Tutorial sheet outline solutions
TUTORIAL ANSWERS 1
Units in Modelling
a) The lightest mass is 20 g.
b) The shortest distance is 4.2 yards.
c) The largest area is largest 8.7 ft2.
d) The greatest volume is greatest 2 m3.
e) The highest temperature is 300K.
f) The smallest pressure is 7.8 bar.
g) The smallest power is 5000 Btu/hr.
Note: 1 slug = 37.17 lb, 1 Btu/s = 778 ft-lbf/s & 1 ft-lbf/s = 1.356 x 10-3 kW
1 Models can be developed by the engineer(s) and used to simulate the expected behaviour of the real system. If the system already exists, different scenarios can be tried using the model before tests being carried out on the real system. Alternatively if the system does not exist, the model can be used to help decide on the final design of a system. Often there are constraints on the design that need to be investigated e.g. constraints on cost, space, etc. Modification to systems once they exist can be expensive hence it is important to try and get design of systems ‘right-first-time’ and this is where modelling and simulation can be useful engineering tools. Example: see lecture notes week1 under section ‘Why is modelling important ?’.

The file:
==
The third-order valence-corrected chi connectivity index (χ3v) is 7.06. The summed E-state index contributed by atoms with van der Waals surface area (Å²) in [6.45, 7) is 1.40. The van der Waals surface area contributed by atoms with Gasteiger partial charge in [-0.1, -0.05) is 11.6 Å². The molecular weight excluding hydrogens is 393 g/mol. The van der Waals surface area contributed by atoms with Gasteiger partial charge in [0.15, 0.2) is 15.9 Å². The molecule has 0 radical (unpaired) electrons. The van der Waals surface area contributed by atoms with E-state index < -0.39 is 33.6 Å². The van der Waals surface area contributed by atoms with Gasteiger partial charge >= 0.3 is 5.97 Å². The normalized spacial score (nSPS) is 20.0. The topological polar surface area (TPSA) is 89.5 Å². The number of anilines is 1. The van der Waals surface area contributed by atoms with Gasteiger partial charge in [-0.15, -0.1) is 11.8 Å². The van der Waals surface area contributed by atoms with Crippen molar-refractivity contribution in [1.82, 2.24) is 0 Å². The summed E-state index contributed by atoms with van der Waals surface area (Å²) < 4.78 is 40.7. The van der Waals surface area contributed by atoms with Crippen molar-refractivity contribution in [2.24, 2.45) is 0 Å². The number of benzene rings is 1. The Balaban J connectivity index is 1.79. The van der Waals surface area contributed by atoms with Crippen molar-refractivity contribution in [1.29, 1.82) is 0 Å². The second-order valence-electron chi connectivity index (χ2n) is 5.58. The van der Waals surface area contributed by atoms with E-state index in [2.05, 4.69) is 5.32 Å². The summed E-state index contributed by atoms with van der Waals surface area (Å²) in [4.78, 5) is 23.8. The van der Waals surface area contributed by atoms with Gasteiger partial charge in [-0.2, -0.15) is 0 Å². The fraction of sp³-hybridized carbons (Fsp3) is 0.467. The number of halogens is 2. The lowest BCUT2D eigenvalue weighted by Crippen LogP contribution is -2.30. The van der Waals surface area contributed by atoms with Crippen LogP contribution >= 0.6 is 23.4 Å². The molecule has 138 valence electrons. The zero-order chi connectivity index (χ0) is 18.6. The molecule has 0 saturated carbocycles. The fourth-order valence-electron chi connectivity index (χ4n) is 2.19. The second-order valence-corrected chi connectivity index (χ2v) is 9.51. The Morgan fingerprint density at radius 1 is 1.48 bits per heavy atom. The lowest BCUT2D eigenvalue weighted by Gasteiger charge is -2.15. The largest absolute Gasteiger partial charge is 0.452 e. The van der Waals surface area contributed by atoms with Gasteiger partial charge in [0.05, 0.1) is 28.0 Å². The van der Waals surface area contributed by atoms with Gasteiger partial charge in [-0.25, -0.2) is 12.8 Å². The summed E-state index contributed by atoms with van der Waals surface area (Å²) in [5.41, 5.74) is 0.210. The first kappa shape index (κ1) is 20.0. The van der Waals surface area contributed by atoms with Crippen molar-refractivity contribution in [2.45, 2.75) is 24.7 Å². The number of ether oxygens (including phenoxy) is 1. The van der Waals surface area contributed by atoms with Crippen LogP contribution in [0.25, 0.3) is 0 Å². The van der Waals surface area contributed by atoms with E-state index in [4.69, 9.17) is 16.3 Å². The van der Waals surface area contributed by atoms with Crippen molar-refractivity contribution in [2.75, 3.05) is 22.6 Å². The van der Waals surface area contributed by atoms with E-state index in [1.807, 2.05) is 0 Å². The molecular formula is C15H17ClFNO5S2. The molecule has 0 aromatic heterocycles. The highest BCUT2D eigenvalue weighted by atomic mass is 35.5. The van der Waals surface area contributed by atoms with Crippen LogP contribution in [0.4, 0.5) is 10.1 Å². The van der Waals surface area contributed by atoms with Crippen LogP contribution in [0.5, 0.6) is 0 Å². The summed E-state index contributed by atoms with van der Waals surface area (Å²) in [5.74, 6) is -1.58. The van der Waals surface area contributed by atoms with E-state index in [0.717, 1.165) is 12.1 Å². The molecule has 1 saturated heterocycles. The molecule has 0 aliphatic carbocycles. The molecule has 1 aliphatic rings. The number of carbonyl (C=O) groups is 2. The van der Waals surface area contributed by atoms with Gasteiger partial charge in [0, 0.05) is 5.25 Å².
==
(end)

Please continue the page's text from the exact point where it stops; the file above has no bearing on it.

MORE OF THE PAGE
2 See notes
Components of system
Flows of A and B
Level change in tank
Upstream of inlet to tank and downstream of outlet valve
4. See notes
5. See notes
6. Bookwork (as coursework 1)
TUTORIAL ANSWERS 2
E1. A proportional relationship for a component is here considered to be an unchanging relationship (and is often referred to in modelling terms as a constitutive or physical relationship). These are the natural physical laws which the individual components of the system obey e.g. for an electrical system, the relationship between voltage and current and in the special case of an ideal resistor – Ohm’s Law v=R.i
E2. Kirchhoff’s Current Law : algebraic